Taxing the digital economy in Malaysia: How do we balance growth with sustainability?

Richard Record's picture
 bigstock/szefei
As the digital economy gears up to be the new driver of development in Malaysia, tax policy will need to keep pace with the country’s ambitions towards increased digitalization. Photo: bigstock/szefe



Malaysia wants the digital economy to play a central role in the next chapter of the country’s development—that much is clear. However, what may be less clear is why taxation should be part of the policy mix that will help deliver the country’s digital economy ambitions. This is important because taxes raise the cost of doing business rather than reducing it.

Tackling the drivers of East Africa’s surprising earthquake risk

Ana Campos Garcia's picture
A view of East Africa’s Rift Valley, home to the world’s largest seismic rift system. Photo : J. Waturi/World Bank


With all the other hazards facing Africa, it’s easy to forget that East Africa is home to the 6000-km long Rift Valley System—the largest continental seismic rift system on earth. The sub-region covers 5.5 million km2 and is inhabited by about 120 million people.

The Rift Valley is not subject to the high-magnitude earthquakes that we see along subduction zones, such as those in the Ring of Fire—the area in the basin of the Pacific Ocean known for its many earthquakes and volcanic eruptions—which can produce catastrophic consequences, as we’ve just seen in Indonesia. In the Rift Valley, residents have not experienced a high-magnitude earthquake in their lifetime, leading many people to deduce that the seismic risk is low or non-existent.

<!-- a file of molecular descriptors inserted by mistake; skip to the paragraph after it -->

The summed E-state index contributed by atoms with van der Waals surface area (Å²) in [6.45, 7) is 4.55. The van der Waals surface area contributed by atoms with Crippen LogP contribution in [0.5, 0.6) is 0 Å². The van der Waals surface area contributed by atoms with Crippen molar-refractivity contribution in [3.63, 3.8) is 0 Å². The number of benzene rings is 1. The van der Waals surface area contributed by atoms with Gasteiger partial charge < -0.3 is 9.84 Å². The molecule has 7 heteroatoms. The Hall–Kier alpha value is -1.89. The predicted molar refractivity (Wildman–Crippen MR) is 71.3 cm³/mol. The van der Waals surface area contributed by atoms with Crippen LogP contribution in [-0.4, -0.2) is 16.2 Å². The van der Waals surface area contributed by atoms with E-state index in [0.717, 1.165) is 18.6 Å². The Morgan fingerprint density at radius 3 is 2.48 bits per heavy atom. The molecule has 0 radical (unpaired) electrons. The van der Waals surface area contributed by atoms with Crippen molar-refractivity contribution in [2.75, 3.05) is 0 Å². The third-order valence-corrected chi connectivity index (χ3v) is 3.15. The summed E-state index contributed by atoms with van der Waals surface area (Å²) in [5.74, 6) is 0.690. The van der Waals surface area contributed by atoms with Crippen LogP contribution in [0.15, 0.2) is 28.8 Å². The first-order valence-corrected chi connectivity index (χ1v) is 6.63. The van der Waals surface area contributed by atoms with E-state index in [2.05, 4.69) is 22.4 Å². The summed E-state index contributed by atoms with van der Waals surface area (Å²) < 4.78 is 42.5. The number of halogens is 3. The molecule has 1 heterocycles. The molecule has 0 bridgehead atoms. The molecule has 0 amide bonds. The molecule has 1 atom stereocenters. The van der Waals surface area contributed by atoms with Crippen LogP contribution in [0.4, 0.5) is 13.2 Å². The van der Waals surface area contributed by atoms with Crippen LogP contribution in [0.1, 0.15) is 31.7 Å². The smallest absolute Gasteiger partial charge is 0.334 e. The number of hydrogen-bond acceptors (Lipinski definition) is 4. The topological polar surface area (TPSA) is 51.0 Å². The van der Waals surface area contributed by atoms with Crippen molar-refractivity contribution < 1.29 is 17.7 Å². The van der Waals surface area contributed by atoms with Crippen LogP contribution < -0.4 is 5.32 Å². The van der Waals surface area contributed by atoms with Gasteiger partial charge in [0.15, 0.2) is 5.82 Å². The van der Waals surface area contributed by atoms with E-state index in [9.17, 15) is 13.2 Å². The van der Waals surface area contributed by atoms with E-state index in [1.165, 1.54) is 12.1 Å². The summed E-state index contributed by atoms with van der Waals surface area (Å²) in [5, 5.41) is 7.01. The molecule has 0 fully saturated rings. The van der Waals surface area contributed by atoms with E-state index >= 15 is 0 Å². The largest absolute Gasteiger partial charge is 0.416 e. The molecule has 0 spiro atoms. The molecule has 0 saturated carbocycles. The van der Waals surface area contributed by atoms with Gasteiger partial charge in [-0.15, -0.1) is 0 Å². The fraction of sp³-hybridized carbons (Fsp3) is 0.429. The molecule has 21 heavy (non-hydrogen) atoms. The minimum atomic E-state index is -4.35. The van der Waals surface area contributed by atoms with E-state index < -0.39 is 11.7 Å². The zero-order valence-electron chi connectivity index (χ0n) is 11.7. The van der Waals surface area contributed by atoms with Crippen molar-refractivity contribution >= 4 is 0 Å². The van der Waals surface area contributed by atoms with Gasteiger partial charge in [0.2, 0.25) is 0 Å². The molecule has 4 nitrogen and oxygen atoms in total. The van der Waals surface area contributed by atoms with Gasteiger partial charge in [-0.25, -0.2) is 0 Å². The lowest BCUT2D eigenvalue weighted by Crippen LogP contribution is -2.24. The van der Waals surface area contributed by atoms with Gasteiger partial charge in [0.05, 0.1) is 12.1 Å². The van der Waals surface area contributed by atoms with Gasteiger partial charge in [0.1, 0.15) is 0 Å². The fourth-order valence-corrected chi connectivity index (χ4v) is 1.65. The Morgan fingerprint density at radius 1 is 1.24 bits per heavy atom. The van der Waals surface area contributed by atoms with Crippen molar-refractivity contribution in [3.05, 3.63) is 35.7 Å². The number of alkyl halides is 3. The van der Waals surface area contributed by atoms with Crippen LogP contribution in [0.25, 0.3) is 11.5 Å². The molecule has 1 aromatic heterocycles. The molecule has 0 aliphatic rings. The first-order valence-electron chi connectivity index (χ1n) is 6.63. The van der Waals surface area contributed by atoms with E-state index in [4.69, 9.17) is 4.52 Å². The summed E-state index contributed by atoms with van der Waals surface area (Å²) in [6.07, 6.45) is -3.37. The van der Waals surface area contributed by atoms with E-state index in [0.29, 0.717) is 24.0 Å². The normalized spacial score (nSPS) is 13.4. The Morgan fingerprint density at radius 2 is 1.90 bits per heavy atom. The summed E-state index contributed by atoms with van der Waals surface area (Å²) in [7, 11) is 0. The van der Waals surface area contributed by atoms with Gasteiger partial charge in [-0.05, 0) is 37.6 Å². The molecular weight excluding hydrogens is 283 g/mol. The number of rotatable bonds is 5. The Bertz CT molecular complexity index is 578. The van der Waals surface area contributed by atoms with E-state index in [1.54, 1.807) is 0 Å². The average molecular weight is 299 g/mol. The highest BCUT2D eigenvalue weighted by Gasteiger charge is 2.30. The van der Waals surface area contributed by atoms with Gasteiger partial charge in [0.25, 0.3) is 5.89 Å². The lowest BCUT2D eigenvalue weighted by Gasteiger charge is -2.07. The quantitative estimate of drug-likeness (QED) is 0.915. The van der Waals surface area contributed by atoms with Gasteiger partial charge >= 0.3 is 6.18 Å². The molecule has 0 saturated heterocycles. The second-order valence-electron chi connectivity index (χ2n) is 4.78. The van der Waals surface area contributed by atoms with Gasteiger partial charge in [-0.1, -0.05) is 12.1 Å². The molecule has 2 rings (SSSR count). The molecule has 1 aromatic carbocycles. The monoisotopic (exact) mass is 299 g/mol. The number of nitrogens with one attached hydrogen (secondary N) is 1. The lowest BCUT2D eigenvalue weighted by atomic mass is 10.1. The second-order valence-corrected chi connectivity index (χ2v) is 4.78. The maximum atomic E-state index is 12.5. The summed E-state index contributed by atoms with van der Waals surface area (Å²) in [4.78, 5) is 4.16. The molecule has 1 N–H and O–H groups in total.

High-level officials urge rapid scale-up of farmer-led irrigation at Africa Green Revolution Forum

Regassa Ensermu Namara's picture

Millions of small-scale farmers face significant challenges, including food and water insecurity, dependence on unpredictable rain, and increasing frequency of natural disasters. While a lot of progress has been made on sustainable agriculture, there is much work yet to be done to meet rising food and water demands in a resource finite world – in addition to improving the lives of small-scale farmers. Farmer-led irrigation offers opportunities for inclusive, sustainable, and positive change. However, urgent international commitment to and investments in farmer-led irrigation are required to tackle the water and food challenges of our time.

A new chapter for Sub-Saharan Africa’s mini grids industry

Sunita Chikkatur Dubey's picture
A new solar hybrid  mini grid, built by ACOB Lighting in Nigeria’s Bayan Fada community, will generate power for about 1,350 people. Photo: Alexander Obiechina, CEO of ACOB Lighting Technology Limited, Nigeria



Alexander Obiechina, CEO of ACOB Lighting Technology Limited in Nigeria is excited to be part of the Africa Mini-grid Developer Association (AMDA) – the first ever association in Africa to bring together stakeholders from the mini grid industry.

ACOB Lighting Technology has been operating in Nigeria since 2016 and with AMDA’s launch in April, Obiechina believes that his company will benefit from this collective platform by increasing access to finance, gaining investors’ confidence and learning from each other’s experiences. This opportunity for him and many other local mini-grid developers couldn’t have come at a better time, as Nigeria is planning to implement 10,000 mini grids to achieve its goal of achieving universal access to energy by 2040.